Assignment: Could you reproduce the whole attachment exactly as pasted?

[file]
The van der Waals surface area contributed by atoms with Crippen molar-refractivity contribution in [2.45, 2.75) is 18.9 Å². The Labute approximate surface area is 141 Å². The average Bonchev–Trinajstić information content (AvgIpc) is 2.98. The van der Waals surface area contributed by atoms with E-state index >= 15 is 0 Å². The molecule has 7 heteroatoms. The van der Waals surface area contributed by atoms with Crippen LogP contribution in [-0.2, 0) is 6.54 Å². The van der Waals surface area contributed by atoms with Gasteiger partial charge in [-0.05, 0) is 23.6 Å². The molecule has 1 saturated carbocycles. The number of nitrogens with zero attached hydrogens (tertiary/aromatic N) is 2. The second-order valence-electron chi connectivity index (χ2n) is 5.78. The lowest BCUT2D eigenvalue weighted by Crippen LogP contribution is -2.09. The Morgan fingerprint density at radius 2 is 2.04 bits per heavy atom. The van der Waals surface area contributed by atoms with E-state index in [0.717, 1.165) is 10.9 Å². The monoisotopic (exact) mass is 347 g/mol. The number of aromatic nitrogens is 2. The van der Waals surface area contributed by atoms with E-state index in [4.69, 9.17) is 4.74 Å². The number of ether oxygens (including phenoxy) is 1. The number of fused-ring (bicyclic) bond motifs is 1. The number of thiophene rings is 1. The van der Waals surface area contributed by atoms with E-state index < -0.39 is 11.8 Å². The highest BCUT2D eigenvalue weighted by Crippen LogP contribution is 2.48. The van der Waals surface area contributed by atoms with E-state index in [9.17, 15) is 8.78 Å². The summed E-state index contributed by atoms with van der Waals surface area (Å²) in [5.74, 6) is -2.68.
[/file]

The van der Waals surface area contributed by atoms with Crippen molar-refractivity contribution in [2.45, 2.75) is 18.9 Å². The Labute approximate surface area is 141 Å². The average Bonchev–Trinajstić information content (AvgIpc) is 2.98. The van der Waals surface area contributed by atoms with E-state index >= 15 is 0 Å². The molecule has 7 heteroatoms. The van der Waals surface area contributed by atoms with Crippen LogP contribution in [-0.2, 0) is 6.54 Å². The van der Waals surface area contributed by atoms with Gasteiger partial charge in [-0.05, 0) is 23.6 Å². The molecule has 1 saturated carbocycles. The number of nitrogens with zero attached hydrogens (tertiary/aromatic N) is 2. The second-order valence-electron chi connectivity index (χ2n) is 5.78. The lowest BCUT2D eigenvalue weighted by Crippen LogP contribution is -2.09. The Morgan fingerprint density at radius 2 is 2.04 bits per heavy atom. The van der Waals surface area contributed by atoms with E-state index in [0.717, 1.165) is 10.9 Å². The monoisotopic (exact) mass is 347 g/mol. The number of aromatic nitrogens is 2. The van der Waals surface area contributed by atoms with E-state index in [4.69, 9.17) is 4.74 Å². The number of ether oxygens (including phenoxy) is 1. The number of fused-ring (bicyclic) bond motifs is 1. The number of thiophene rings is 1. The van der Waals surface area contributed by atoms with E-state index < -0.39 is 11.8 Å². The highest BCUT2D eigenvalue weighted by Crippen LogP contribution is 2.48. The van der Waals surface area contributed by atoms with E-state index in [9.17, 15) is 8.78 Å². The summed E-state index contributed by atoms with van der Waals surface area (Å²) in [5.74, 6) is -2.68.